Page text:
It is therefore felt that a ceramic based composition which can be processed to maintain sufficient flexibility in the green state to be molded in small thicknesses, yet retain sufficient green strength to maintain its molded shape prior to firing without the need of a substrative support material and which would thus enable the fabrication of high cell density cellular structures would be an advancement in the art.
In accordance with the invention, ceramic cellular structures having cell densities of up to 1600 per square inch of cross-sectional area and wall thicknesses down to 2 mils and particularly suitable for use as heat exchangers and catalyst supports are produced by a method comprising: (a) providing a self supporting green ceramic tape consisting essentially of finely divided sinterable or fusible solid particles of ceramic raw materials substantially uniformly distributed throughout a fugitive plastic supporting matrix. For purposes of the invention, ceramic raw materials are meant to include such materials partially or completely substituted by devitrifiable glassy materials. The weight ratio of the supporting matrix to the ceramic raw materials should be from about 1:3 to about 1:6, the supporting matrix consisting essentially of from about 28.5 to about 74.5 weight percent of a two resin binder system consisting essentially of a thermoplastic resin and a thermosetting resin, from about 25 to 70 weight percent of a plasticizer and from about 0.5 to about 1.5 weight percent of a deflocculating agent; (b) molding the tape to form a corrugated first member; (c) adhering a substantially flat second member of the tape to one side of the first member to form a first bilayer; (d) adhering a predetermined number of subsequent bilayers substantially identical to said first bilayer to form a cellular structure having alternate first and second members; and (e) sintering the green cellular structure to convert the ceramic particles to a unitary ceramic body and to sinter-weld the various members to each other. Sintering may be carried out immediately after forming or after a delay such as would be occasioned by shipping or storage.
In another aspect of the invention the self-supporting tape is provided by preparing a slurry which can be cast into the tape. A liquid solvent is added to the plastic matrix material to provide a solution for casting. The solvent may be a single solvent or mixture of solvents, such as a volatile aromatic such as toluene and a volatile alcohol such as methanol, preferably from 2:1 to 4:1 volumetric ratio of aromatic to alcohol. The amount of solvent that is added depends upon the other materials. However, an amount of solvent is added which imparts a viscosity to the slurry which enables it to be cast in the form of a tape. Amounts of solvent of from about 75 percent to about 120 percent by weight of the other ingredients including the ceramic raw material and support matrix are used to impart the foregoing desired viscosities. The slurry is ball milled to obtain proper distribution of ingredients, cast to form a tape of desired thickness, and the solvent evaporated under controlled conditions to form the self-supporting green ceramic tape.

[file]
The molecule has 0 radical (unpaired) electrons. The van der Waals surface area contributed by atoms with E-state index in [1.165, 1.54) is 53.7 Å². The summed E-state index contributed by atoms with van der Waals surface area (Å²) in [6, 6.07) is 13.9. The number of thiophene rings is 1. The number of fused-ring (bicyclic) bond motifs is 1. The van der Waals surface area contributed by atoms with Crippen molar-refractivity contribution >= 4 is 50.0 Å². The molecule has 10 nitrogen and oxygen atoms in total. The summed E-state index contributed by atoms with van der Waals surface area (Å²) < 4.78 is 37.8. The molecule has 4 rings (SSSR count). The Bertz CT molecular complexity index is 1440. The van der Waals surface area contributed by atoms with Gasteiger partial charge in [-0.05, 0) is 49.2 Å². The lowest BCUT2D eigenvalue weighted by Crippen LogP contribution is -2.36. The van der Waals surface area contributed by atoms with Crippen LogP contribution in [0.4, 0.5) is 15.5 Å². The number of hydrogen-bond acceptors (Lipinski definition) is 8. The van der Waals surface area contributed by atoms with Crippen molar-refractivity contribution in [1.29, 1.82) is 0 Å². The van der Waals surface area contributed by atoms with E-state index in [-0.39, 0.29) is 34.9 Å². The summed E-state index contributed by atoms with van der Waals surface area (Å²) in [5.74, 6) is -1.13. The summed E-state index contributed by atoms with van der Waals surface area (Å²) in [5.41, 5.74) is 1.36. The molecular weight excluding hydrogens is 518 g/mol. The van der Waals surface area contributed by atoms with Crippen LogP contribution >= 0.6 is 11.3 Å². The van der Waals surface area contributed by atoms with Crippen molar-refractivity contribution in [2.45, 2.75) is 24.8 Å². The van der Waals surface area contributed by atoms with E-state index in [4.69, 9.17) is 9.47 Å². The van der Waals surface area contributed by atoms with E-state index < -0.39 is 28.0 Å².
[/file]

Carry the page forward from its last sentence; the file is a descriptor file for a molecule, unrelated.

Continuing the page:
FIG. 1 is a cross-section of a bilayered tape comprising corrugated member 1 and flat member 2.
FIGS. 2 and 2A are views of a ceramic cellular structure which has been formed by spiral winding of a bilayered tape.
FIG. 3 is a view of a rectangular block cellular structure built up by stacking sheets of bilayered tape.
FIG. 4 is a view of the structure of FIG. 3 except that the longitudinal axes of the cell of successive layers are at right angles to each other.
For a better understanding of the present invention, together with other and further objects, advantages and capabilities thereof, reference is made to the following disclosure and appended claims in connection with the above description of some of the aspects of the invention.